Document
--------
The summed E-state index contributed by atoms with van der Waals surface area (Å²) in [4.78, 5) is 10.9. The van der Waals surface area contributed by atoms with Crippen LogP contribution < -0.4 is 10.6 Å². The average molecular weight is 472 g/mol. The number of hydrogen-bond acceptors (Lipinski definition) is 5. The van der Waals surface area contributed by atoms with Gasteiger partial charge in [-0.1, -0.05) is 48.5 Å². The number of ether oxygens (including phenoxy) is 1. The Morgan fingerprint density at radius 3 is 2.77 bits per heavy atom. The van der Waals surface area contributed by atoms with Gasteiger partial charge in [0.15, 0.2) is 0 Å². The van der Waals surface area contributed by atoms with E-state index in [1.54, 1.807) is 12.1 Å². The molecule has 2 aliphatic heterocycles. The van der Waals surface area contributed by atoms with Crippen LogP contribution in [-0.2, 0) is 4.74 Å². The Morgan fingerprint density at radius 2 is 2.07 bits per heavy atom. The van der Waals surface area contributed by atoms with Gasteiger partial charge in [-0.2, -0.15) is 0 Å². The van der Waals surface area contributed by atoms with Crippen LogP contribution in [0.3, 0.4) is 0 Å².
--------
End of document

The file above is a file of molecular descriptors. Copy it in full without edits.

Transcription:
The summed E-state index contributed by atoms with van der Waals surface area (Å²) in [4.78, 5) is 10.9. The van der Waals surface area contributed by atoms with Crippen LogP contribution < -0.4 is 10.6 Å². The average molecular weight is 472 g/mol. The number of hydrogen-bond acceptors (Lipinski definition) is 5. The van der Waals surface area contributed by atoms with Gasteiger partial charge in [-0.1, -0.05) is 48.5 Å². The number of ether oxygens (including phenoxy) is 1. The Morgan fingerprint density at radius 3 is 2.77 bits per heavy atom. The van der Waals surface area contributed by atoms with Gasteiger partial charge in [0.15, 0.2) is 0 Å². The van der Waals surface area contributed by atoms with E-state index in [1.54, 1.807) is 12.1 Å². The molecule has 2 aliphatic heterocycles. The van der Waals surface area contributed by atoms with Crippen LogP contribution in [-0.2, 0) is 4.74 Å². The Morgan fingerprint density at radius 2 is 2.07 bits per heavy atom. The van der Waals surface area contributed by atoms with Gasteiger partial charge in [-0.2, -0.15) is 0 Å². The van der Waals surface area contributed by atoms with Crippen LogP contribution in [0.3, 0.4) is 0 Å².